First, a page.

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I have been stuck in this problem for a while, its practice question for my exam in my real analysis calculus class. Any help would be great! Thank you!

Define $f: \Bbb R \to \Bbb R$ by

$$f(x) = \left\{\begin{array}{l}x^2\ \text{if}\ x \ge 0\\-x^2\ \text{if}\ x < 0\end{array}\right. $$

(a) Show that $f$ is differentiable at every point in $\Bbb R$, and find the derivative $f'$.

(b) Show that $f'$ is not differentiable at $0$. Hence there are differentiable functions that are not twice differentiable.

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  • $\begingroup$ and the derivative $f'$...? $\endgroup$ – Avitus Dec 1 '13 at 21:49
  • $\begingroup$ sorry i just edited it, find the derivative $\endgroup$ – Alex Chavez Dec 1 '13 at 21:49
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How about this? It helps to see where the problem points may be. Do you know that every function of the type $x^n$ is differentiable? If so, $x^2$ and $-x^2$ are differentiable everywhere, but there may be a problem at $x=0$ , because of the definition of $f$. For (b), calculate $f''(x)$

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For $x\ge 0$, $f'(x)=\frac{\text dx^2}{\text dx}=2x$, while if $x<0$, $f'(x)=\frac{\text d(-x^2)}{\text dx}=-2x$, so $$ f'(x)=\left\{\begin{array}{l}2x\ \forall x\ge0\\-2x\ \forall x<0\end{array}\right.=|2x| $$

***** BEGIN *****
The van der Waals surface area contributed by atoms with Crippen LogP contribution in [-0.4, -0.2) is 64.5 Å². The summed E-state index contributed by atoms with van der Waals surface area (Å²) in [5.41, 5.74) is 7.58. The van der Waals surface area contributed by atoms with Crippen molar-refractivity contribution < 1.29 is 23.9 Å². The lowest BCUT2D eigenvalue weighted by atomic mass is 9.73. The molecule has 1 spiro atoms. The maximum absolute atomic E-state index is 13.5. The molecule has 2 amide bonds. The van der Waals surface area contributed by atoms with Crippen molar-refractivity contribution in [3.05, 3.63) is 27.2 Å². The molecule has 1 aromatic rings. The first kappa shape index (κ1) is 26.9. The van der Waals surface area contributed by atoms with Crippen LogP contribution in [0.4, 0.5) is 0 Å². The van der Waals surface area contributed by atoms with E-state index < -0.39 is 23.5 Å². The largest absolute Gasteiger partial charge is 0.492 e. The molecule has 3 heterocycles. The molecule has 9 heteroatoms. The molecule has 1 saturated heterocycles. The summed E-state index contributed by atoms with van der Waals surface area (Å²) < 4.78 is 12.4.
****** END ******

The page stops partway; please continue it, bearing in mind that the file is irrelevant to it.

It should be straightforward to show $|2x|$ is not differentiable.

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Find the potential problem points, they are mostly obvious, like in your case, it is $x=0$. You have to prove that $\lim_{x \to 0^{=}}f'(x) = \lim_{x \to 0^{=}}f'(x) = f'(0)$. If that condition is fulfilled, that means that the function is differentiable in $x=0$.

After that, b) use the same condition, if $\lim_{x \to 0^{=}}f''(x) = \lim_{x \to 0^{=}}f''(x) = f''(0)$ is not fulfilled, that means that the function is not differentiable in $x=0$, thus it is not differentiable.

Hope this helps. Cheers!

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